As with many things new in life, a first trip on the intracoastal Waterway—mine of course southward from Norfolk towards Miami—is monumental. I am not among the first to learn a new skill in mid-life, but the challenges on the water do not care if you are young or old, nice or mean, retired or weekend sailing. And there are challenges aplenty.
Georgia was my terror zone, leaving me mentally and physically exhausted. I knew full well as I edged southward that the tidal ranges increase dramatically. In my marina back in Annapolis we would see a swing of perhaps 1.5 feet between low and high tide on any normal day, but in Georgia that becomes 9 feet, meaning the water depth will change by a factor of 1.5 times the amount of water I need.
Leaving Charleston I began to share the path with a few other boats for the first time since leaving home. Although none of us were buddy-boating, it did brighten up the day hearing familiar voices on the radio both ahead of and behind me as people now familiar to me called to marinas and to other boats along the way, seeking fuel or maybe just a slow pass from another boat.
And to report groundings.
Zach, from Alicia Lee, miles ahead of me calling out to someone just behind him, “You’d better watch it there near Red 42. Gets real shallow,” followed just moments later by, “To the sailing vessel right behind me, this is Alicia Lee. We’re aground. You can pass us to our port side. We’ve been dragging on the bottom for about the last mile.”
Bonnie, from Quandary, was too far ahead to radio me, so she emailed. “Beware of skinny water on the Matanzas at Red 80 and 80A. The trawler in front of us went aground. Then we went aground. We heard several more run aground there in the same spot.”
My grounding happened at the mouth of Wahlburg Creek as I was pulling into my anchorage at the end of one of those taxing Georgia days, and unfortunately I can’t find anyone but myself to blame. Literally 200 yards from my goal, fueled perhaps by exhaustion but more-probably by sheer statistics, I missed a somewhat subtle contour line on the chart and ran onto a sandbar like a speedboat pulling onto a trailer. My depth sounder was reporting 17 feet of water mere seconds before I ran aground.
I grabbed a couple of wooden plugs and popped them into my cockpit scuppers (the holes in the floor of the cockpit that allow water to drain out) so that they wouldn’t let water in if it came to that. I checked the bilge and the anchor locker to make sure everything was in a happy state, called TowBoatUS simply because I was scared, and then I waited. Dana from TowBoatUS seemed unimpressed with my situation. “We all get a turn, buddy,” he assured me over the phone. I recalled Bruce van Sant’s advice from Passages South, where he says (paraphrased) “Go below. Read a book. When you are done with the book check the boat. If you’re still aground go below and read another book. When you are done with the second book the boat will be floating and you will be that much smarter, because you just read two books.”
And sure enough those massive Georgia tides taketh, and then they giveth back. Ryan, the towboat operator, kept me company, telling me stories about running hard aground in his Catalina with his 8-month-pregnant wife years ago. “Would you believe that’s how I got this job?” he asked. “I was kind of afraid to ask if they were hiring, since it was obvious that I might not be the best navigator.” After maybe an hour Georgia decided to pick me up again and send me on my way, the only scars from the incident scratching the frail shell of my ego. The boat was fine. Ryan asked me to email him photos from my journey. “I’d really like to do something like you’re doing someday,” he confessed.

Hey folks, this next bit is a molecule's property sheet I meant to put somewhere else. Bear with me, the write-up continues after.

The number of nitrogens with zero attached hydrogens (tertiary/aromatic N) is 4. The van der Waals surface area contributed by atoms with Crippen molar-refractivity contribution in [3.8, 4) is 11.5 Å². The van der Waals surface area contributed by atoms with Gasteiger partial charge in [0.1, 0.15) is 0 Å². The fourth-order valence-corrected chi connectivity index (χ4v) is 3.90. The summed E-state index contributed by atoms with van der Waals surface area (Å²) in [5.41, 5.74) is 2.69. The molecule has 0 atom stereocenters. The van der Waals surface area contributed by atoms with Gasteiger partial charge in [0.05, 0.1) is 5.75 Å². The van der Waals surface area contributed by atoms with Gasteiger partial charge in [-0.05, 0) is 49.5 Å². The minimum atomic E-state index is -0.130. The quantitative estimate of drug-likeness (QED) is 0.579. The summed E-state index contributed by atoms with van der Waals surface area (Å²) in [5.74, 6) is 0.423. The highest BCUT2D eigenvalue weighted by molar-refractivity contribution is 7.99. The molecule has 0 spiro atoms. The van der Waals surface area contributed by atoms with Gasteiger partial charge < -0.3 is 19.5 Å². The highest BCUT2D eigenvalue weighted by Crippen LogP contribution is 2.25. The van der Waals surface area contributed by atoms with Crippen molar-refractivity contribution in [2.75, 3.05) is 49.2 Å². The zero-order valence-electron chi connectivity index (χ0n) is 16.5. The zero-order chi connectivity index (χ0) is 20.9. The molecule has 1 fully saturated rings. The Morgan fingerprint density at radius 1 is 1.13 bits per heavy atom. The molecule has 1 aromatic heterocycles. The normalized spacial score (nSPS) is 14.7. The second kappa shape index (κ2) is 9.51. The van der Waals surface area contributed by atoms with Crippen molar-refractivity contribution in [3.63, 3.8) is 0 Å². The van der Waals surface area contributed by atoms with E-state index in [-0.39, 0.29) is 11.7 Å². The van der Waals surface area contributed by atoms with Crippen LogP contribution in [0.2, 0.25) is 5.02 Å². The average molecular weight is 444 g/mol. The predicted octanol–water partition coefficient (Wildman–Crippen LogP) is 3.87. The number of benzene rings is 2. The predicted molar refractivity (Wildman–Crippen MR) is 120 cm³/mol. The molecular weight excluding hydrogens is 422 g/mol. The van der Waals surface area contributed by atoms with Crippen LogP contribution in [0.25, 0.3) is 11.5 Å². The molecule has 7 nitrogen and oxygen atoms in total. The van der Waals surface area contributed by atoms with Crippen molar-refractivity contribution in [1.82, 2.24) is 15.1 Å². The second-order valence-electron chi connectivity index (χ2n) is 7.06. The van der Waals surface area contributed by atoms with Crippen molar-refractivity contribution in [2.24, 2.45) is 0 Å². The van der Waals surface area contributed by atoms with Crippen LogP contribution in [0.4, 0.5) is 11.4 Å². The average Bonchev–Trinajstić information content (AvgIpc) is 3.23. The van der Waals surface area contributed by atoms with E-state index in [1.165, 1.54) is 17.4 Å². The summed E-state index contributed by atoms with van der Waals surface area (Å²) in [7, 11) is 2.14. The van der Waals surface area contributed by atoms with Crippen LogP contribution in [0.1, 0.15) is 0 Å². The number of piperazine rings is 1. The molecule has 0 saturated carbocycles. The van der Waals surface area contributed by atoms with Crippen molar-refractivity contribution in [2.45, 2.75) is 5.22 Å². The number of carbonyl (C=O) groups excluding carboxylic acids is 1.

I slept better than I might have expected and trudged onward the next day until I came to Front River, where the chart, the depth sounder, the tides, and the GPS all added up to #$%^&*!. I was tired, I was a tad gun shy, and I truly couldn’t figure out where I was supposed to go. With tides at about one third and falling I decided to throw in the towel—I backtracked a bit and anchored off of Dog Hammock Spit in a beautiful but unprotected anchorage, where I stayed the next day, too, while a front went through and the wind howled through Ave’s rigging. Then with a new sunrise buoying my confidence I went on, achingly slowly, a blind man and his boat feeling their way through cuts and straights that seemed to defy navigational logic. The ground stayed where it was supposed to—well under Ave’s keel, and Georgia slowly unfolded behind us. It was, as I described to my friend and sailing mentor Tammy, the most beautiful stretch of sailing that I have ever detested.
Two days later I pinballed my way into the marina at Jekyll Island in what seemed like a parallel parking spot from Hell, with current and wind perfectly aligned for a misery salad. But in the end no part of my boat hit any part of any other boat nor, for that matter, any solid object at all, and I tumbled out of the cockpit into the warm embrace of my friend and former marina neighbor Linda from TrueLove who promised me hot showers and plentiful wine.
The showers were indeed hot, the wine was indeed plentiful, there was a bonfire, new friends, old friends. and the worst of Georgia was behind me. The challenges of the ICW had been met and, if not conquered, at least endured.